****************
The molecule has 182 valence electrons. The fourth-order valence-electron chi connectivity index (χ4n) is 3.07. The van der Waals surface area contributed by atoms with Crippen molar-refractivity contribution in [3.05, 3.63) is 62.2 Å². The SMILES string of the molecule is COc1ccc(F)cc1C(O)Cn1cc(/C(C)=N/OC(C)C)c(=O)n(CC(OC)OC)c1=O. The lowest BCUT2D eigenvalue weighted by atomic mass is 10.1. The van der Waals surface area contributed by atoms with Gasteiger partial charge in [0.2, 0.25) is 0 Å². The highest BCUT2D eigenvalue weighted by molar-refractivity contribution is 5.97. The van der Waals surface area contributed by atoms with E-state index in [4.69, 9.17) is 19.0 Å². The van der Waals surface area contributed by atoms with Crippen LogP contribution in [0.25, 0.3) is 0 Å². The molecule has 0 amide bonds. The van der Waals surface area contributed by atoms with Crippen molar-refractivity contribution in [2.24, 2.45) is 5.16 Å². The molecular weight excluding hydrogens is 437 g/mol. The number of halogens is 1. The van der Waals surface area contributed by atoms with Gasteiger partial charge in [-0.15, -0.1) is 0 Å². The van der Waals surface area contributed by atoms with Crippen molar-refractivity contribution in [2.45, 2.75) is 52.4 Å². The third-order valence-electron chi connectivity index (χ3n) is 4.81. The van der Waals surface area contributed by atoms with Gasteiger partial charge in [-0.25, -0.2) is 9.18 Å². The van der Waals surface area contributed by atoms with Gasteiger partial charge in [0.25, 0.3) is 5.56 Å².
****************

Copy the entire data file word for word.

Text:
The molecule has 182 valence electrons. The fourth-order valence-electron chi connectivity index (χ4n) is 3.07. The van der Waals surface area contributed by atoms with Crippen molar-refractivity contribution in [3.05, 3.63) is 62.2 Å². The SMILES string of the molecule is COc1ccc(F)cc1C(O)Cn1cc(/C(C)=N/OC(C)C)c(=O)n(CC(OC)OC)c1=O. The lowest BCUT2D eigenvalue weighted by atomic mass is 10.1. The van der Waals surface area contributed by atoms with Gasteiger partial charge in [0.2, 0.25) is 0 Å². The highest BCUT2D eigenvalue weighted by molar-refractivity contribution is 5.97. The van der Waals surface area contributed by atoms with E-state index in [4.69, 9.17) is 19.0 Å². The van der Waals surface area contributed by atoms with Crippen LogP contribution in [0.25, 0.3) is 0 Å². The molecule has 0 amide bonds. The van der Waals surface area contributed by atoms with Crippen molar-refractivity contribution in [2.24, 2.45) is 5.16 Å². The molecular weight excluding hydrogens is 437 g/mol. The number of halogens is 1. The van der Waals surface area contributed by atoms with Gasteiger partial charge in [-0.15, -0.1) is 0 Å². The van der Waals surface area contributed by atoms with Crippen molar-refractivity contribution in [2.45, 2.75) is 52.4 Å². The third-order valence-electron chi connectivity index (χ3n) is 4.81. The van der Waals surface area contributed by atoms with Gasteiger partial charge in [-0.25, -0.2) is 9.18 Å². The van der Waals surface area contributed by atoms with Gasteiger partial charge in [0.25, 0.3) is 5.56 Å².